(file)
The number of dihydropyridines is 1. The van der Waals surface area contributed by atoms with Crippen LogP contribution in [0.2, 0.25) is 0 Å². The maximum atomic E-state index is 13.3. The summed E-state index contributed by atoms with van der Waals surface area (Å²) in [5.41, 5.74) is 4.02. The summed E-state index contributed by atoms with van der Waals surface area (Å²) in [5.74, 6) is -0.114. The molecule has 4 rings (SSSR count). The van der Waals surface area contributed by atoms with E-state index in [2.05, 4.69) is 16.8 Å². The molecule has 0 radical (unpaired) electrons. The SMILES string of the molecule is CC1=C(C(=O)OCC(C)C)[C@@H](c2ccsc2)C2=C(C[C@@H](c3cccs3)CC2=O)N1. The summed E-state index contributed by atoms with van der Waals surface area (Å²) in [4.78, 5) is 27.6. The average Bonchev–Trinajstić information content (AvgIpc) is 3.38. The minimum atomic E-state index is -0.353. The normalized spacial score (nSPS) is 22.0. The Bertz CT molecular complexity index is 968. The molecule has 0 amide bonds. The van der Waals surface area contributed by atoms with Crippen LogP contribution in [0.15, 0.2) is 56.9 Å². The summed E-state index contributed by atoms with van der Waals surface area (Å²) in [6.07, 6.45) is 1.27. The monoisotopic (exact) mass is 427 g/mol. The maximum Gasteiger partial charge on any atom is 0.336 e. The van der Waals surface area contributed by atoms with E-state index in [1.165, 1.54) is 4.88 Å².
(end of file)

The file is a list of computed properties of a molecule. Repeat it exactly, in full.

The number of dihydropyridines is 1. The van der Waals surface area contributed by atoms with Crippen LogP contribution in [0.2, 0.25) is 0 Å². The maximum atomic E-state index is 13.3. The summed E-state index contributed by atoms with van der Waals surface area (Å²) in [5.41, 5.74) is 4.02. The summed E-state index contributed by atoms with van der Waals surface area (Å²) in [5.74, 6) is -0.114. The molecule has 4 rings (SSSR count). The van der Waals surface area contributed by atoms with E-state index in [2.05, 4.69) is 16.8 Å². The molecule has 0 radical (unpaired) electrons. The SMILES string of the molecule is CC1=C(C(=O)OCC(C)C)[C@@H](c2ccsc2)C2=C(C[C@@H](c3cccs3)CC2=O)N1. The summed E-state index contributed by atoms with van der Waals surface area (Å²) in [4.78, 5) is 27.6. The average Bonchev–Trinajstić information content (AvgIpc) is 3.38. The minimum atomic E-state index is -0.353. The normalized spacial score (nSPS) is 22.0. The Bertz CT molecular complexity index is 968. The molecule has 0 amide bonds. The van der Waals surface area contributed by atoms with Crippen LogP contribution in [0.15, 0.2) is 56.9 Å². The summed E-state index contributed by atoms with van der Waals surface area (Å²) in [6.07, 6.45) is 1.27. The monoisotopic (exact) mass is 427 g/mol. The maximum Gasteiger partial charge on any atom is 0.336 e. The van der Waals surface area contributed by atoms with E-state index in [1.165, 1.54) is 4.88 Å².